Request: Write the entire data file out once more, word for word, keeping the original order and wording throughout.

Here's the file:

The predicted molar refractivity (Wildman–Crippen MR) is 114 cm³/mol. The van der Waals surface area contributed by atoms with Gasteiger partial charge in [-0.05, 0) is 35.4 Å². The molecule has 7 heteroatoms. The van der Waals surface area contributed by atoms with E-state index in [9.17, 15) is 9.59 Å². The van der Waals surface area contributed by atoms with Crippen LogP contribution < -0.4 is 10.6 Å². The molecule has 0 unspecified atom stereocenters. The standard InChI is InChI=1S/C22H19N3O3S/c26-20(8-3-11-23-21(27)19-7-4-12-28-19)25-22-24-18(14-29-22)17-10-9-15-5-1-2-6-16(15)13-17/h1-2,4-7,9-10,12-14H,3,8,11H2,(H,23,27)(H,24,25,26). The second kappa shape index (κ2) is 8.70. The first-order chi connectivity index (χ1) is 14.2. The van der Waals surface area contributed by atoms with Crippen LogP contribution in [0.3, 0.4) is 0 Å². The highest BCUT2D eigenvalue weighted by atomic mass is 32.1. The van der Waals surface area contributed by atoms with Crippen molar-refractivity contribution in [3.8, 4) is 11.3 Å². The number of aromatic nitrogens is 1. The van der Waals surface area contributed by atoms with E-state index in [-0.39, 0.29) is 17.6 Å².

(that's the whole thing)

The predicted molar refractivity (Wildman–Crippen MR) is 114 cm³/mol. The van der Waals surface area contributed by atoms with Gasteiger partial charge in [-0.05, 0) is 35.4 Å². The molecule has 7 heteroatoms. The van der Waals surface area contributed by atoms with E-state index in [9.17, 15) is 9.59 Å². The van der Waals surface area contributed by atoms with Crippen LogP contribution < -0.4 is 10.6 Å². The molecule has 0 unspecified atom stereocenters. The standard InChI is InChI=1S/C22H19N3O3S/c26-20(8-3-11-23-21(27)19-7-4-12-28-19)25-22-24-18(14-29-22)17-10-9-15-5-1-2-6-16(15)13-17/h1-2,4-7,9-10,12-14H,3,8,11H2,(H,23,27)(H,24,25,26). The second kappa shape index (κ2) is 8.70. The first-order chi connectivity index (χ1) is 14.2. The van der Waals surface area contributed by atoms with Crippen LogP contribution in [0.3, 0.4) is 0 Å². The highest BCUT2D eigenvalue weighted by atomic mass is 32.1. The van der Waals surface area contributed by atoms with Crippen molar-refractivity contribution in [3.8, 4) is 11.3 Å². The number of aromatic nitrogens is 1. The van der Waals surface area contributed by atoms with E-state index in [-0.39, 0.29) is 17.6 Å².